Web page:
When it comes to deducting work-related expenses such as home office and travel expenses (meals, accommodation and travel to and from work) there is a long history of well-accepted authority that we can turn to for guidance.  For example, we know that:

  • occupancy costs of a home office (includes rent, mortgage interest, municipal and water rates, land taxes and house insurance premiums) are not deductible unless the office has the character of a place of business - an employee taxpayer is unlikely to be using a home office as a ‘place of business’ so home-office expense deductions are invariably limited to running costs.
  • meals, accommodation and travel between home and work are typically considered private and therefore not deductible.

But do these principles need a refresh, or at least some clarification, in light of the increasing prevalence of modern flexible working arrangements, the ever-shrinking nature of the technological world we live, the rise of the 24/7 economy and the decline of traditional 1:1 employment relationships?  Telecommuting, portfolio careers*, freelancing and solo entrepreneurship are all arrangements that were unheard of and unforseen when the above principles were laid down by the Courts. 

Consider the following, now ubiquitous, scenarios:

  • An employee has a formal agreement with their employer that they will work particular day(s) of the week from home – in an AAT decision earlier this year a deduction for home office occupancy expenses was not allowed in these circumstances (Bhatti’s case).
  • An employee works for a business that has no physical premises, such that the employee has no office outside their home from which to work, i.e. their home is their primary place of work - in 2002 the AAT allowed a deduction for such expenses, but only because the taxpayer used the home office in such a way that it effectively did not form part of his home (Nicoll’s case).
  • A taxpayer with a portfolio career*, for whom a single day often involves serving more than one ‘master’ from any number of different locations, including their own home, sometimes concurrently.  The principles allowing travel expense deductions for itinerant workers don’t really apply in such a circumstance.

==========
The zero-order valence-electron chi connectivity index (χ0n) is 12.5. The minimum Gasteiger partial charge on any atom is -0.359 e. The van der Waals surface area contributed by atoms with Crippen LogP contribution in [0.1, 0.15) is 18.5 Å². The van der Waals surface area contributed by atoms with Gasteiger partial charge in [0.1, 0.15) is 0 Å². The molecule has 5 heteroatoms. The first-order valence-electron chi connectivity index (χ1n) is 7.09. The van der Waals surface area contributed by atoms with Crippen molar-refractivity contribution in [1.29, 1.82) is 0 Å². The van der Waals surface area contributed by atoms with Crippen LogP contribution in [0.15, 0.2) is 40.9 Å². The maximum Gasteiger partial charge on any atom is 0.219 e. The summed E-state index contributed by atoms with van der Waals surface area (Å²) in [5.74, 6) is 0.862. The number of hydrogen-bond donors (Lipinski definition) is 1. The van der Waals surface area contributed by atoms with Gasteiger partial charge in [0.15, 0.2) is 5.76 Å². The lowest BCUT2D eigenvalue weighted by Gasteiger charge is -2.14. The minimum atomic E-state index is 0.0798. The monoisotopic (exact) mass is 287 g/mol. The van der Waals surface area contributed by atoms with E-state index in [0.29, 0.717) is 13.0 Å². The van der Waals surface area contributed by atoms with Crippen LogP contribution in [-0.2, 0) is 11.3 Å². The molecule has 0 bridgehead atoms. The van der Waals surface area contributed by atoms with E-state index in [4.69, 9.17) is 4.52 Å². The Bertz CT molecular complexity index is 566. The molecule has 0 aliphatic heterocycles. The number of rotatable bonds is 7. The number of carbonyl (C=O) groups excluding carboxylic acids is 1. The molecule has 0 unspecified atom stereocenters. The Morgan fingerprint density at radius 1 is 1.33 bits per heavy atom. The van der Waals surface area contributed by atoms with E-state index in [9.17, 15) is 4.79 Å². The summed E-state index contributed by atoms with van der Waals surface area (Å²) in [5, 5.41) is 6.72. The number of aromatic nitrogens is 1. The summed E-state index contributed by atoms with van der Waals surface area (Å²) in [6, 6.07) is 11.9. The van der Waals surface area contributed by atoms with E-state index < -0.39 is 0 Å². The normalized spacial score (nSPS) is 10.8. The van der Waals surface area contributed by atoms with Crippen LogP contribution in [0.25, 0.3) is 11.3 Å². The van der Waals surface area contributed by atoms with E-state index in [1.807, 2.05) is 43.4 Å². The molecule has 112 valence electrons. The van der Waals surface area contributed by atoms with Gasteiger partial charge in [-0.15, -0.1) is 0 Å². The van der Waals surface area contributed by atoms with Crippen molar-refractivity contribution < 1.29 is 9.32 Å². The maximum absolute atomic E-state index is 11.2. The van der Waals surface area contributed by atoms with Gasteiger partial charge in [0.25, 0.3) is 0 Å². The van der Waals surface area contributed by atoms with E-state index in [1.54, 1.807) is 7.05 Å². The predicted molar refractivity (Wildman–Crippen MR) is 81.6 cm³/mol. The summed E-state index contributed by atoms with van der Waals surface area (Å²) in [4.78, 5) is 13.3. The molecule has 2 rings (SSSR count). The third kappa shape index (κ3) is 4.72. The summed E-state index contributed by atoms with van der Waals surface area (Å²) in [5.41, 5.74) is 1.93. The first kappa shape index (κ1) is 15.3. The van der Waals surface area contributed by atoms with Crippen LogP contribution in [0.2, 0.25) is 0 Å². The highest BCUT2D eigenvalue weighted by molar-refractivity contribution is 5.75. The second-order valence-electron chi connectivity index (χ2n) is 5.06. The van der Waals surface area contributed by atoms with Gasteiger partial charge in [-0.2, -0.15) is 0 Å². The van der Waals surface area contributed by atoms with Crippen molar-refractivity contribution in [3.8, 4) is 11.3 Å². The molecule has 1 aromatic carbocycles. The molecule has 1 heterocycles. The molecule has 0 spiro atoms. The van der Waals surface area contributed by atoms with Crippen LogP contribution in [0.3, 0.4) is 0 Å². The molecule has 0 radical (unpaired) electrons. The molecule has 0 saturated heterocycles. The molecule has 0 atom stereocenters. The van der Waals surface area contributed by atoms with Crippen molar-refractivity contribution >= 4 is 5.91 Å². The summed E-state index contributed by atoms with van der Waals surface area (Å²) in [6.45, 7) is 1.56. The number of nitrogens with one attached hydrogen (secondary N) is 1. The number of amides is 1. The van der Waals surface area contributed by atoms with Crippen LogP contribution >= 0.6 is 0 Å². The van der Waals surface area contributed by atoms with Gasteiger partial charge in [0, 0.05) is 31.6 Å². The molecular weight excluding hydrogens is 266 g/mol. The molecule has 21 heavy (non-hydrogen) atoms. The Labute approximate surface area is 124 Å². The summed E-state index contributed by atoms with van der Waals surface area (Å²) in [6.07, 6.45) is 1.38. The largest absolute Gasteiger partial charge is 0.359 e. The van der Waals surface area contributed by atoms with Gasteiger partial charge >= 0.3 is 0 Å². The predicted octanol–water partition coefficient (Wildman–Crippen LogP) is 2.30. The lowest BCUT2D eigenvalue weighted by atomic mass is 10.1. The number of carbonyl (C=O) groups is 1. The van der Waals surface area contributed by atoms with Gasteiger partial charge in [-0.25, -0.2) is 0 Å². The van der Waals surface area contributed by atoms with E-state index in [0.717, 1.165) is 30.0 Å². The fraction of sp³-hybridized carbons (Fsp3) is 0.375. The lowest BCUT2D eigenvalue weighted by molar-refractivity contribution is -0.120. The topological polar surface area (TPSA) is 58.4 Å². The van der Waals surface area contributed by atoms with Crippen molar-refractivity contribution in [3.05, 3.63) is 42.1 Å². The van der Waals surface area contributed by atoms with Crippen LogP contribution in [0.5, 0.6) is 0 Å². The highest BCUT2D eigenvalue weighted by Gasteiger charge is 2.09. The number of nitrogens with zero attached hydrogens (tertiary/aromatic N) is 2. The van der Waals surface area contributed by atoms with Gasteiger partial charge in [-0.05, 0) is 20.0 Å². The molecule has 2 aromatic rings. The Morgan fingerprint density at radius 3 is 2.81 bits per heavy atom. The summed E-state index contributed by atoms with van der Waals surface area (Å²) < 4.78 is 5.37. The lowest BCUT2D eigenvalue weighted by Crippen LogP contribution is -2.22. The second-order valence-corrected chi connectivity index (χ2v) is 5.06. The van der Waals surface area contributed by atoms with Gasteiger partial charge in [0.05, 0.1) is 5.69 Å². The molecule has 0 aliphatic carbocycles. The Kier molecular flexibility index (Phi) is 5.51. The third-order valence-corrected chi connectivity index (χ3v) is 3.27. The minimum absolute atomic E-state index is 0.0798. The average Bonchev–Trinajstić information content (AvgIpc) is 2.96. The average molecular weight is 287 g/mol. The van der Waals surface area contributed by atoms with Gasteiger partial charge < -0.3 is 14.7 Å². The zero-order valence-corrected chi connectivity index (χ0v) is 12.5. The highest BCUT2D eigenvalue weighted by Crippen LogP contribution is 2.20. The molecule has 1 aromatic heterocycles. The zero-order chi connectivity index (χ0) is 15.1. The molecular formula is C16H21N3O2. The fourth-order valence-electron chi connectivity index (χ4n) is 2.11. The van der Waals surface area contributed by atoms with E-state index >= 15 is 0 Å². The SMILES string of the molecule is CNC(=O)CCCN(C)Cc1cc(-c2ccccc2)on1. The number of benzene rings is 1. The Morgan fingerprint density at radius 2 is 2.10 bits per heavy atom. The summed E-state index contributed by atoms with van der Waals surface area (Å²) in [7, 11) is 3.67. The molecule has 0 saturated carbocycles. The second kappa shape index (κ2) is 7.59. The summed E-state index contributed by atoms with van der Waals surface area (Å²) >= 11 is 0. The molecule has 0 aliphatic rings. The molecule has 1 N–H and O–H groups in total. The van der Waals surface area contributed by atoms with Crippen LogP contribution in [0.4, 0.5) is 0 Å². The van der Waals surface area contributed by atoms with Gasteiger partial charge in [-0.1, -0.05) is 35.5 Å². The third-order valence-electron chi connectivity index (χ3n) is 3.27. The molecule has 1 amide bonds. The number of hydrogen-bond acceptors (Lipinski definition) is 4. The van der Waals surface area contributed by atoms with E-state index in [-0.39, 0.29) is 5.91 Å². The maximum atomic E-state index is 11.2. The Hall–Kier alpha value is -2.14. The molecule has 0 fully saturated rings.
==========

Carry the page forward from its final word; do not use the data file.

• An employee whose responsibilities require her to split her time between two locations, and who typically stays overnight (more often than not for more than one night) in the second location.  Would the deductibility of meals and accommodation depend on whether she rents an apartment in the second location and sets it up as a ‘home away from home’, or whether she stays in hotels?  Should it?
  • A solo entrepreneur who works from home in order to save costs and and has their home office set up as a dedicated space.  Would we expect the deductibility of home office occupancy costs to be different if the taxpayer answers emails and makes calls from the dining room table out of necessity because their house is insufficiently large to set up a dedicated space?  Is that fair?

So what can, or should, be be done about these uncertain, or in some cases apparently anomalous, results?  Given the indefinite number of potential scenarios, only likely to increase in number as time goes on, this does not seem like a case for legislative amendment.  However, a revisit by the Courts of what constitutes ‘private and domestic’ in this context would be most helpful.  And while it is not in the Commissioner’s power to treat such expenses in any way other than consistent with existing authority, some guidance (preferably binding) that deals with these kinds of issues would be most helpful (noting that he has already gone some way down the this road by extending PS/LA 2001/6 on home office expenses to include electronic device expenses).  We will keep an eye out for you!

*  The Financial Times defines a ‘portfolio career’ as ‘a working life in which you have several different jobs at one time, or a series of different kinds of job’.  For example, a person who runs their own business, makes themselves available for ad hoc consulting engagements, is paid to write articles for magazines and/or speak at conferences, and sits on one or more boards might be said to have a ‘portfolio career’.